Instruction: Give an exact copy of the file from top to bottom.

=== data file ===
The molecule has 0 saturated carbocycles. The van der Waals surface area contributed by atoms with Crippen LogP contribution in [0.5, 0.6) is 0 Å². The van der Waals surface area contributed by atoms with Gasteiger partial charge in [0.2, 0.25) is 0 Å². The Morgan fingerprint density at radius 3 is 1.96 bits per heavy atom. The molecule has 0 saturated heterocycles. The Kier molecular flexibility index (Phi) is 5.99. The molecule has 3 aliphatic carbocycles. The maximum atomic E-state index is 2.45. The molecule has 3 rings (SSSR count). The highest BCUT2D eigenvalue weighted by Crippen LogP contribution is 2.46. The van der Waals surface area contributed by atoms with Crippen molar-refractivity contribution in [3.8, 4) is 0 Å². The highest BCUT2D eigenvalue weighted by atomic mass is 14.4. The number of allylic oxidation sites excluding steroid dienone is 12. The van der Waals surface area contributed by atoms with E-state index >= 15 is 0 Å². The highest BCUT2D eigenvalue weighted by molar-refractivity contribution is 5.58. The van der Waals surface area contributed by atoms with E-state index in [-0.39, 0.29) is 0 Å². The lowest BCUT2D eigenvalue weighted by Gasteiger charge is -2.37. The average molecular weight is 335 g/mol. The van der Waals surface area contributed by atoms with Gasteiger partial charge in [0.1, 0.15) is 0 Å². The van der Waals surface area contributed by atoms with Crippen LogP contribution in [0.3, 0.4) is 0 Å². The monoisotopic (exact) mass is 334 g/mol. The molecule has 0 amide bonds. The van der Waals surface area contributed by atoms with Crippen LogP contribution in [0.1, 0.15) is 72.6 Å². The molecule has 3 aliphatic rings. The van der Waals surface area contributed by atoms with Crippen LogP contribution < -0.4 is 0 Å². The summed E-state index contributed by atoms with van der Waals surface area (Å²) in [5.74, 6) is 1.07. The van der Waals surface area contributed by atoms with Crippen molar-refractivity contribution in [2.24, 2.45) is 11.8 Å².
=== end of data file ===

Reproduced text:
The molecule has 0 saturated carbocycles. The van der Waals surface area contributed by atoms with Crippen LogP contribution in [0.5, 0.6) is 0 Å². The van der Waals surface area contributed by atoms with Gasteiger partial charge in [0.2, 0.25) is 0 Å². The Morgan fingerprint density at radius 3 is 1.96 bits per heavy atom. The molecule has 0 saturated heterocycles. The Kier molecular flexibility index (Phi) is 5.99. The molecule has 3 aliphatic carbocycles. The maximum atomic E-state index is 2.45. The molecule has 3 rings (SSSR count). The highest BCUT2D eigenvalue weighted by Crippen LogP contribution is 2.46. The van der Waals surface area contributed by atoms with Crippen molar-refractivity contribution in [3.8, 4) is 0 Å². The highest BCUT2D eigenvalue weighted by atomic mass is 14.4. The number of allylic oxidation sites excluding steroid dienone is 12. The van der Waals surface area contributed by atoms with E-state index >= 15 is 0 Å². The highest BCUT2D eigenvalue weighted by molar-refractivity contribution is 5.58. The van der Waals surface area contributed by atoms with E-state index in [-0.39, 0.29) is 0 Å². The lowest BCUT2D eigenvalue weighted by Gasteiger charge is -2.37. The average molecular weight is 335 g/mol. The van der Waals surface area contributed by atoms with Gasteiger partial charge in [0.1, 0.15) is 0 Å². The van der Waals surface area contributed by atoms with Crippen LogP contribution in [0.3, 0.4) is 0 Å². The monoisotopic (exact) mass is 334 g/mol. The molecule has 0 amide bonds. The van der Waals surface area contributed by atoms with Crippen LogP contribution in [0.1, 0.15) is 72.6 Å². The molecule has 3 aliphatic rings. The van der Waals surface area contributed by atoms with Crippen LogP contribution < -0.4 is 0 Å². The summed E-state index contributed by atoms with van der Waals surface area (Å²) in [5.74, 6) is 1.07. The van der Waals surface area contributed by atoms with Crippen molar-refractivity contribution in [2.24, 2.45) is 11.8 Å².